Attorneys appeal anonymous witness order

First challenge under new evidence law

Three defence attorneys appeared in
Grand Court
on Friday to argue against an order made at the Summary Court level that would allow a
witness to give evidence anonymously in a preliminary inquiry.

Chief Magistrate Margaret
Ramsay-Hale made the order at the request of the Crown under legislation passed
three months ago – The Criminal Evidence (Witness Anonymity) Law.

Nicola Moore, a former Crown Counsel
now in private practice with Priestleys, argued the bulk of the appeal. Her
submissions were adopted by Attorneys Lee Freeman and Ben Tonner.

“I do accept it is appropriate in a
climate of fear to have anonymous witnesses,” Ms Moore told Justice Charles Quin.
“I am not saying it’s not a good law; I’m saying it’s been applied wholly
inappropriately.”

The court has to balance the right
of the defendant to a fair trial with the witness’ right to life, safety and
protection of property, she indicated.

The problem with the case she was
arguing was that there are no guidelines for the legislation, she said. There
are no Grand Court
rules and no government regulations.

“That has led to the order being
made in a wrongful manner.” She suggested that, since Cayman had chosen to
enact legislation identical to the UK,
one should look at what the UK
has done for interpretation.

No provisions

As things stand, there are no
provisions to guarantee a defendant’s right to disclosure of certain evidence,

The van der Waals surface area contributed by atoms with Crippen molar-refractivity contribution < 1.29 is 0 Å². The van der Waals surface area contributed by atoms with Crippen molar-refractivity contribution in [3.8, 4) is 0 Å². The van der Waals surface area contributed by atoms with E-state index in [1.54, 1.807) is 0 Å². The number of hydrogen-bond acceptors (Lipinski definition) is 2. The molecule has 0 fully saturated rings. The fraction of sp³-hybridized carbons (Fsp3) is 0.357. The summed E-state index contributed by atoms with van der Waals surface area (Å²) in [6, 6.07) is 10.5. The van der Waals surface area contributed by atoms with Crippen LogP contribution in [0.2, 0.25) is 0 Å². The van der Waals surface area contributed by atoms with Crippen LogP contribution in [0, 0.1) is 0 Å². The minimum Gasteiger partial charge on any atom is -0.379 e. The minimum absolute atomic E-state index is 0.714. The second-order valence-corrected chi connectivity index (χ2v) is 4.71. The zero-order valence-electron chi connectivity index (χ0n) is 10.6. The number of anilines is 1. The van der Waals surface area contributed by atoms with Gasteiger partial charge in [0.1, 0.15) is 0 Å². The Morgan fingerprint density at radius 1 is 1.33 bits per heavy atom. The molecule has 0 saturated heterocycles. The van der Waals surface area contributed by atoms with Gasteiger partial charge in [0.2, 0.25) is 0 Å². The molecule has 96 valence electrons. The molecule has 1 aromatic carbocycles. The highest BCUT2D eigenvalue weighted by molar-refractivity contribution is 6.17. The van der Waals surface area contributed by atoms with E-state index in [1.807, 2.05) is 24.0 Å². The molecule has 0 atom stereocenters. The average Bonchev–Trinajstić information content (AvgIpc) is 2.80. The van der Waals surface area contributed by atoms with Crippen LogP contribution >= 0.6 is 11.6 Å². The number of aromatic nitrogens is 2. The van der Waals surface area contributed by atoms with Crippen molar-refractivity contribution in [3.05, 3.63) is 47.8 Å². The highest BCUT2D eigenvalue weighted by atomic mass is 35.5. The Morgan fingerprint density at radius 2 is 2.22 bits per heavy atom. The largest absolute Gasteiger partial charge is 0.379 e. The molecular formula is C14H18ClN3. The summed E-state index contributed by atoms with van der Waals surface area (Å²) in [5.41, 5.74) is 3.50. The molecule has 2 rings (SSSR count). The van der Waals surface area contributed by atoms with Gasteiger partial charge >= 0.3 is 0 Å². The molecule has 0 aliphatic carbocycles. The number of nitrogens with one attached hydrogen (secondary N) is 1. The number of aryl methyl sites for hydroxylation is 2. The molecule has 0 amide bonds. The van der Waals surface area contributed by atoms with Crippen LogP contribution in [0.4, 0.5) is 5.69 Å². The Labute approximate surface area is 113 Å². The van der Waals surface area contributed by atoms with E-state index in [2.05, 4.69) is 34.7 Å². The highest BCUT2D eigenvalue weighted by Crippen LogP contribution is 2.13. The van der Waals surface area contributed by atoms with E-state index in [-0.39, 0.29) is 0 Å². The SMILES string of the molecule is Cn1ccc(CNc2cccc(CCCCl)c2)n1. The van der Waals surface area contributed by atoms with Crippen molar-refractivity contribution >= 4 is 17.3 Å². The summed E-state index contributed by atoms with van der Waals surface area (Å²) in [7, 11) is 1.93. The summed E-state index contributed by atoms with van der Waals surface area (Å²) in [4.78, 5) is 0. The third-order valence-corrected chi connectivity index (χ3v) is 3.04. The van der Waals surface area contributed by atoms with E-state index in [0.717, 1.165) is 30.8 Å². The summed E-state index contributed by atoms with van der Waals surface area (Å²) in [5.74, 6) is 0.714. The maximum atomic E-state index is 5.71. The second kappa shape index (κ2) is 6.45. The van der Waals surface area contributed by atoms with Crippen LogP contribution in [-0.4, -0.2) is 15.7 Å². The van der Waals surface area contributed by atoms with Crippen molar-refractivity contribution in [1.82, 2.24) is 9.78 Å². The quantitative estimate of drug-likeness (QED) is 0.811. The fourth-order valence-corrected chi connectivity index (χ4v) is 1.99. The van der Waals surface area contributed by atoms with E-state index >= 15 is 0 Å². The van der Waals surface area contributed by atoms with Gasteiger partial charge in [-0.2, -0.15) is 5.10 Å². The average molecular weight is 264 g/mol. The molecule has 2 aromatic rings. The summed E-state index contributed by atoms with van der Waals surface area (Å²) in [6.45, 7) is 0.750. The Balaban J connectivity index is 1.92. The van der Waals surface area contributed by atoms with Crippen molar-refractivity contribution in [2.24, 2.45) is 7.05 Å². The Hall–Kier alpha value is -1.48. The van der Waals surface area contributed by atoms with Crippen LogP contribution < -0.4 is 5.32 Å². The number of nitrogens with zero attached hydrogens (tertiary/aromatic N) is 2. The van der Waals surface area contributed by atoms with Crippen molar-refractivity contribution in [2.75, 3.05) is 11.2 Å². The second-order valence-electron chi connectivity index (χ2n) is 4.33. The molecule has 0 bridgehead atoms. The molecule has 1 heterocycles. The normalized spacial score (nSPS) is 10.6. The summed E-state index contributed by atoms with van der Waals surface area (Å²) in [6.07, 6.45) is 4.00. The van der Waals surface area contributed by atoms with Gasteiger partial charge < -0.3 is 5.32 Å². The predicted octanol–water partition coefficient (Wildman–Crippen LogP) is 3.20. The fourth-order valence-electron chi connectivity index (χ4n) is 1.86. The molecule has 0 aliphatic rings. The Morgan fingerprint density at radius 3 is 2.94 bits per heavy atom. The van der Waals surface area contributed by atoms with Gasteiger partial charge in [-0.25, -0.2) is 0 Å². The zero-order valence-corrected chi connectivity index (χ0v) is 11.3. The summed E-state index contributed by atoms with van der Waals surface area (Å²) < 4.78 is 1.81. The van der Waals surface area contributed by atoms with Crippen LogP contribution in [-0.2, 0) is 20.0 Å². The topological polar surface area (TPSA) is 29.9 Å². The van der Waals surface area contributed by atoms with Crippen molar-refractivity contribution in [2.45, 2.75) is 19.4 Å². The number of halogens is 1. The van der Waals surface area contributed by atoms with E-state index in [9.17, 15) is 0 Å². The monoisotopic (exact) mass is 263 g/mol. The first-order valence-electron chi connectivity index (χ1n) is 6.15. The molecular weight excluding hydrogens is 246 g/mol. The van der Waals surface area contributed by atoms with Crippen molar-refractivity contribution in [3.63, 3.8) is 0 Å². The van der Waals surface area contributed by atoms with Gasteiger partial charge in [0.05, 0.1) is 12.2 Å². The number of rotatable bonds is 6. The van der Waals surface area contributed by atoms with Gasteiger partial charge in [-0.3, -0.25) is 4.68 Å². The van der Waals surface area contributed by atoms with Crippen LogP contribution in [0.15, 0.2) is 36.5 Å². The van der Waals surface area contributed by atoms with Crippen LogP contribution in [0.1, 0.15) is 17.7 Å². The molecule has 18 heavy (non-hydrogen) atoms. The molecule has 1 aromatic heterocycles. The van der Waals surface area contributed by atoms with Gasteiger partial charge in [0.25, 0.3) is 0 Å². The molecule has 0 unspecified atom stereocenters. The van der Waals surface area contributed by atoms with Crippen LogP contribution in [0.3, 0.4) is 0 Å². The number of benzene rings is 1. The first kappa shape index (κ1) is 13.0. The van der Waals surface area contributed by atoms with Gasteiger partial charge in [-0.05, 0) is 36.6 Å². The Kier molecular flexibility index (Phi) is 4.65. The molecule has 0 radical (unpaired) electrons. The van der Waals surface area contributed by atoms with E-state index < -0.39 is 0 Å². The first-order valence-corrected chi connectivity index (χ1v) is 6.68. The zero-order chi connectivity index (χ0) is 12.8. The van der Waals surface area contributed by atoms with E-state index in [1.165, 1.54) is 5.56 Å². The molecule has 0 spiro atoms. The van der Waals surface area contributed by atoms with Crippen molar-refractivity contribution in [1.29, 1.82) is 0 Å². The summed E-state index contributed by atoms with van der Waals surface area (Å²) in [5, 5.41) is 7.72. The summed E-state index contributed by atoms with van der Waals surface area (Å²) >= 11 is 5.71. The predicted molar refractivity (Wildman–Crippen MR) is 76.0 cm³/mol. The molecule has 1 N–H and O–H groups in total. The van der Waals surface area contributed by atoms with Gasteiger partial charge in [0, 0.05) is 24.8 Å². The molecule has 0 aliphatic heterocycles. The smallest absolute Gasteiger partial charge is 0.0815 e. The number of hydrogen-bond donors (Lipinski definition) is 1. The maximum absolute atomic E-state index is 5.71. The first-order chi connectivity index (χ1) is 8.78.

Ms Moore said. For example, in a typical case, the Defence has the right to
know if a Crown witness has criminal convictions. In this case, no such information
had been forthcoming. “If a witness has criminal associations, he may well have
reason to make something up,” she suggested.

As to the actual procedure, Ms
Moore objected that the order had been made without the Defence being heard
from.

Crown Counsel Kirsty-Ann Gunn began
her reply late Friday. She argued that the Grand Court did not have the jurisdiction
to hear the appeal at this point. The Grand
Court does hear appeals from any person who is
dissatisfied with any judgment, sentence or order of the Summary Court, she agreed, but that
refers to final orders made at the completion of a matter, not while it is
continuing.

She also noted that, on the
question of disclosure, full disclosure had been made to the court when the witness
anonymity order was applied for.

At one point, Justice Quin remarked
that it would have been helpful if regulations came into effect at the same
time as the law.

He agreed with all counsel that
this was clearly an important matter. With submissions nowhere near completion,
and with the defence attorneys having the right to reply, the judge said he
would continue this hearing on 15 June, after another matter that could not be
put off.